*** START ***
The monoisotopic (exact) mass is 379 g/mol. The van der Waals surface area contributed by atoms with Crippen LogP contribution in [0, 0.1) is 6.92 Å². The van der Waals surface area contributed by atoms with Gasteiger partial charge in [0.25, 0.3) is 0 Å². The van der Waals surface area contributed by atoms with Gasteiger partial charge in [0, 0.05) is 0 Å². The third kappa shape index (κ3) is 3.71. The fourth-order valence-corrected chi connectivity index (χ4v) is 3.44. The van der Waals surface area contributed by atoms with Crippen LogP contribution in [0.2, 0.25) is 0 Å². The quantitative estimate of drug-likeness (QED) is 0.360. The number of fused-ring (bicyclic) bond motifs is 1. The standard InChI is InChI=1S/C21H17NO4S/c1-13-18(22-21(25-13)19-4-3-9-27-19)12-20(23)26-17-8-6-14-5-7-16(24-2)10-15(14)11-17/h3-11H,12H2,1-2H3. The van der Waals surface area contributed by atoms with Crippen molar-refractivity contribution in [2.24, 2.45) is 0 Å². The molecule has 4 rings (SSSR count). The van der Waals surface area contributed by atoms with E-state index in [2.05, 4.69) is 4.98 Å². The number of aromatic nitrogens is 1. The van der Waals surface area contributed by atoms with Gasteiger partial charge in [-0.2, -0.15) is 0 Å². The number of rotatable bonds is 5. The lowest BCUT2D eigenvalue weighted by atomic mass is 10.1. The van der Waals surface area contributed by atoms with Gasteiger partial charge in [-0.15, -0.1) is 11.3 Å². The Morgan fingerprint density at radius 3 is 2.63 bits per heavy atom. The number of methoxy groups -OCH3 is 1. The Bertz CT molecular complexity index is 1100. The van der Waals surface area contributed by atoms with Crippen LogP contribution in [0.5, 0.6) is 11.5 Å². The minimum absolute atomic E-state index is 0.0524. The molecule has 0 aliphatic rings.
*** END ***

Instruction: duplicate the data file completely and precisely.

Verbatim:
The monoisotopic (exact) mass is 379 g/mol. The van der Waals surface area contributed by atoms with Crippen LogP contribution in [0, 0.1) is 6.92 Å². The van der Waals surface area contributed by atoms with Gasteiger partial charge in [0.25, 0.3) is 0 Å². The van der Waals surface area contributed by atoms with Gasteiger partial charge in [0, 0.05) is 0 Å². The third kappa shape index (κ3) is 3.71. The fourth-order valence-corrected chi connectivity index (χ4v) is 3.44. The van der Waals surface area contributed by atoms with Crippen LogP contribution in [0.2, 0.25) is 0 Å². The quantitative estimate of drug-likeness (QED) is 0.360. The number of fused-ring (bicyclic) bond motifs is 1. The standard InChI is InChI=1S/C21H17NO4S/c1-13-18(22-21(25-13)19-4-3-9-27-19)12-20(23)26-17-8-6-14-5-7-16(24-2)10-15(14)11-17/h3-11H,12H2,1-2H3. The van der Waals surface area contributed by atoms with Crippen molar-refractivity contribution in [2.24, 2.45) is 0 Å². The molecule has 4 rings (SSSR count). The van der Waals surface area contributed by atoms with E-state index in [2.05, 4.69) is 4.98 Å². The number of aromatic nitrogens is 1. The van der Waals surface area contributed by atoms with Gasteiger partial charge in [-0.2, -0.15) is 0 Å². The number of rotatable bonds is 5. The lowest BCUT2D eigenvalue weighted by atomic mass is 10.1. The van der Waals surface area contributed by atoms with Gasteiger partial charge in [-0.15, -0.1) is 11.3 Å². The Morgan fingerprint density at radius 3 is 2.63 bits per heavy atom. The number of methoxy groups -OCH3 is 1. The Bertz CT molecular complexity index is 1100. The van der Waals surface area contributed by atoms with Crippen LogP contribution in [0.5, 0.6) is 11.5 Å². The minimum absolute atomic E-state index is 0.0524. The molecule has 0 aliphatic rings.